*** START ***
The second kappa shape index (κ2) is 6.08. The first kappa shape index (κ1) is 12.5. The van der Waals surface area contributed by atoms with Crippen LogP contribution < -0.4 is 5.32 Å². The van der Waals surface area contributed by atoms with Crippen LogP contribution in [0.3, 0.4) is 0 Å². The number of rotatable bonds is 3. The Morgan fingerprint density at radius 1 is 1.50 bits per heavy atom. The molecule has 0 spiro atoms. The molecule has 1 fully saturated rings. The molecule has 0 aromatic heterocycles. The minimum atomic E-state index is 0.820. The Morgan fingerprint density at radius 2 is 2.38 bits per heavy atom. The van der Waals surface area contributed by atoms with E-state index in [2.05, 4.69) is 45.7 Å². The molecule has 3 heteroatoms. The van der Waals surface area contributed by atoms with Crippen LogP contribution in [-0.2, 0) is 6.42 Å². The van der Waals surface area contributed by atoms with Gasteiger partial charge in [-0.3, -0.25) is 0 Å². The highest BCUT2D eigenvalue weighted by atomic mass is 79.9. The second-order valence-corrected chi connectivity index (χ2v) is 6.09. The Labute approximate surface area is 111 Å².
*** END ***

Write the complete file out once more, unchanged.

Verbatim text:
The second kappa shape index (κ2) is 6.08. The first kappa shape index (κ1) is 12.5. The van der Waals surface area contributed by atoms with Crippen LogP contribution < -0.4 is 5.32 Å². The van der Waals surface area contributed by atoms with Crippen LogP contribution in [0.3, 0.4) is 0 Å². The number of rotatable bonds is 3. The Morgan fingerprint density at radius 1 is 1.50 bits per heavy atom. The molecule has 0 spiro atoms. The molecule has 1 fully saturated rings. The molecule has 0 aromatic heterocycles. The minimum atomic E-state index is 0.820. The Morgan fingerprint density at radius 2 is 2.38 bits per heavy atom. The van der Waals surface area contributed by atoms with E-state index in [2.05, 4.69) is 45.7 Å². The molecule has 3 heteroatoms. The van der Waals surface area contributed by atoms with Crippen LogP contribution in [-0.2, 0) is 6.42 Å². The van der Waals surface area contributed by atoms with Gasteiger partial charge in [-0.3, -0.25) is 0 Å². The highest BCUT2D eigenvalue weighted by atomic mass is 79.9. The second-order valence-corrected chi connectivity index (χ2v) is 6.09. The Labute approximate surface area is 111 Å².